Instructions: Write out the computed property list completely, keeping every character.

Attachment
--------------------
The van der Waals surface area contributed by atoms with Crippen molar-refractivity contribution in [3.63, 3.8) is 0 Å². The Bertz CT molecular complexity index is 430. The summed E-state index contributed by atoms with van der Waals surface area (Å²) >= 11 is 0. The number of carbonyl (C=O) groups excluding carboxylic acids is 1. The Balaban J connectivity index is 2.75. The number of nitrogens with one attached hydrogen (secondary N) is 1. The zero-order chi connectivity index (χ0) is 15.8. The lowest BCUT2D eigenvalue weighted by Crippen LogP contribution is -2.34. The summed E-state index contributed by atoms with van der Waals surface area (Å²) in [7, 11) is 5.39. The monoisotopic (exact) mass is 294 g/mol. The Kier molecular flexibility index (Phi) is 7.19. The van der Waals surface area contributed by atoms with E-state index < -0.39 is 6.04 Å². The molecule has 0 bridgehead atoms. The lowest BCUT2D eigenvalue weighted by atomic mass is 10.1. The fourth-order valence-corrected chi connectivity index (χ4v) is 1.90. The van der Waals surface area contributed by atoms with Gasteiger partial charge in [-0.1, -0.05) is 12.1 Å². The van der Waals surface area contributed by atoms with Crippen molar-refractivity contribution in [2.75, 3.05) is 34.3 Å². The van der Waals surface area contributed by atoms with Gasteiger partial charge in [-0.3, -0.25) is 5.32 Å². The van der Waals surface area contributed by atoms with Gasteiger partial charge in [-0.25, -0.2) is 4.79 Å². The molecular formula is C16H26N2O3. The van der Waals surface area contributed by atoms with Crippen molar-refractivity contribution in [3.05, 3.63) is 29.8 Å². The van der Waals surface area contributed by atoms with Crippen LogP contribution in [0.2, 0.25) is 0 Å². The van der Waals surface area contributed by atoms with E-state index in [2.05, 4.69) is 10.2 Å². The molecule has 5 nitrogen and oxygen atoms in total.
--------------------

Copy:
The van der Waals surface area contributed by atoms with Crippen molar-refractivity contribution in [3.63, 3.8) is 0 Å². The Bertz CT molecular complexity index is 430. The summed E-state index contributed by atoms with van der Waals surface area (Å²) >= 11 is 0. The number of carbonyl (C=O) groups excluding carboxylic acids is 1. The Balaban J connectivity index is 2.75. The number of nitrogens with one attached hydrogen (secondary N) is 1. The zero-order chi connectivity index (χ0) is 15.8. The lowest BCUT2D eigenvalue weighted by Crippen LogP contribution is -2.34. The summed E-state index contributed by atoms with van der Waals surface area (Å²) in [7, 11) is 5.39. The monoisotopic (exact) mass is 294 g/mol. The Kier molecular flexibility index (Phi) is 7.19. The van der Waals surface area contributed by atoms with E-state index < -0.39 is 6.04 Å². The molecule has 0 bridgehead atoms. The lowest BCUT2D eigenvalue weighted by atomic mass is 10.1. The fourth-order valence-corrected chi connectivity index (χ4v) is 1.90. The van der Waals surface area contributed by atoms with Gasteiger partial charge in [-0.1, -0.05) is 12.1 Å². The van der Waals surface area contributed by atoms with Crippen molar-refractivity contribution in [2.75, 3.05) is 34.3 Å². The van der Waals surface area contributed by atoms with Gasteiger partial charge in [-0.3, -0.25) is 5.32 Å². The van der Waals surface area contributed by atoms with Gasteiger partial charge in [-0.25, -0.2) is 4.79 Å². The molecular formula is C16H26N2O3. The van der Waals surface area contributed by atoms with Crippen molar-refractivity contribution in [3.05, 3.63) is 29.8 Å². The van der Waals surface area contributed by atoms with Crippen LogP contribution in [0.2, 0.25) is 0 Å². The van der Waals surface area contributed by atoms with E-state index in [2.05, 4.69) is 10.2 Å². The molecule has 5 nitrogen and oxygen atoms in total.